A landmark reform to the UK’s benefits system has led to an unintended rise in home repossessions, burglaries and vehicle crimes, costing society almost half a billion pounds, research suggests.
The introduction of Universal Credit “has imposed large societal costs” through a rise in evictions and crime in England and Wales, according to findings from the University of Sussex Business School.
Researchers estimate the rolling out of the benefit led to a 4% rise in repossession orders from the social housing sector on average across local areas where Universal Credit was introduced – around 6,000 orders in total.
And they say it has resulted in a 2.5% increase on average in economically-motivated crime.
They estimate this includes more than 35,000 burglaries and 25,000 vehicle crimes at a cost of more than £465 million – not including the costs associated with the additional possession orders.
Researchers said the findings indicate that Government policies can have “unintended consequences” on crime when it comes to people who have the least.
The Government said there is “no evidence” that Universal Credit causes crime.
The researchers analysed the staggered roll-out of Universal Credit across all 573 constituencies in England and Wales, quarterly data on repossessions and monthly crime data, and compared areas where the benefit had and had not been introduced.
Their analysis spanned between December 2010 and February 2019, with Universal Credit first rolled out in April 2013 to the simplest cases – new claimants, single, unemployed, non-homeowning claimants and those without children.
They found a positive correlation between these crimes, repossession orders and Universal Credit recipient rates across the local areas.
This was still the case after accounting for any influence of other factors, including austerity policies and the worsening of living standards.
The researchers said the roll-out, due to be completed in 2024, has increased the stringency of the social security system.
Universal Credit is paid monthly in arrears with a five-week minimum wait for the initial payment, and the housing element mainly goes to the recipient rather than directly to the landlord.
But recipients who lack budgeting skills may be unable to make the lump sum stretch over a month, while some may need to use the housing component for other expenses, and the initial delay and sanctions can push people into financial hardship.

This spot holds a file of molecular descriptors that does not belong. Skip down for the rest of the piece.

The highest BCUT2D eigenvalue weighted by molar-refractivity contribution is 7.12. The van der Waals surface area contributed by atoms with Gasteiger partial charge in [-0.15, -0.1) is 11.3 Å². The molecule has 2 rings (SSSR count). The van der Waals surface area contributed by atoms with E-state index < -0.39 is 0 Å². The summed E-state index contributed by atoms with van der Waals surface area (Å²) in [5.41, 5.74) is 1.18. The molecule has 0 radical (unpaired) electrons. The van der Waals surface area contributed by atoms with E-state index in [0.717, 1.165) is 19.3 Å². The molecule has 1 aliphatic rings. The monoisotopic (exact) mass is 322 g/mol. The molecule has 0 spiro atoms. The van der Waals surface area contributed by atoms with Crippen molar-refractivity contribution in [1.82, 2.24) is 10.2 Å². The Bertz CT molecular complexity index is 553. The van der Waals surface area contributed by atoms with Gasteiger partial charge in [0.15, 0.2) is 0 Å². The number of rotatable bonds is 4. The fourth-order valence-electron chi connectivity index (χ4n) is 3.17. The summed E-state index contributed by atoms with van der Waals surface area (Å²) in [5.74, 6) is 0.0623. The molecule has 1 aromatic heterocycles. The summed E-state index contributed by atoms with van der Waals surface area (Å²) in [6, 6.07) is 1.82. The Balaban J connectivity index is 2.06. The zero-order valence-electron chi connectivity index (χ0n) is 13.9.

Dr Rocco d’Este, one of the authors and a lecturer in Economics at the University of Sussex, said the study found “wide-reaching negative impacts of Universal Credit on recipients’ financial instability and on economically motivated crimes”.
He said: “By focusing on the rollout of Universal Credit across constituencies, targeting first-time predominantly young male claimants, our findings highlight the danger of welfare policies affecting the economic incentives of individuals at the very bottom of the income distribution.
“The work recommends minimising unnecessary payment delays to recipients, which can hugely affect people already struggling.
“In some cases, it may be beneficial to pay benefits weekly rather than monthly, with the housing component of Universal Credit paid directly to the landlord rather than to the recipients.
“Also, our work suggests that imposing financial sanctions on Universal Credit recipients — in the attempt to incentivise their transition toward employment — in some cases may backfire, leading to an increase in acquisitive crimes.”
The study is published in the Journal of Law, Economics, and Organization.
A Government spokesman said: “There is no evidence that Universal Credit causes crime.
“It is a modern benefit which mirrors the world of work, with monthly payments that can adjust to the amount claimants receive as people earn more or indeed less, and there are safeguards in place to help those who are unable to handle their own rent including direct payments to landlords.
“Universal Credit provides a strong financial safety net: it is more generous overall than the old system and makes it easier for people to claim support they are entitled to.”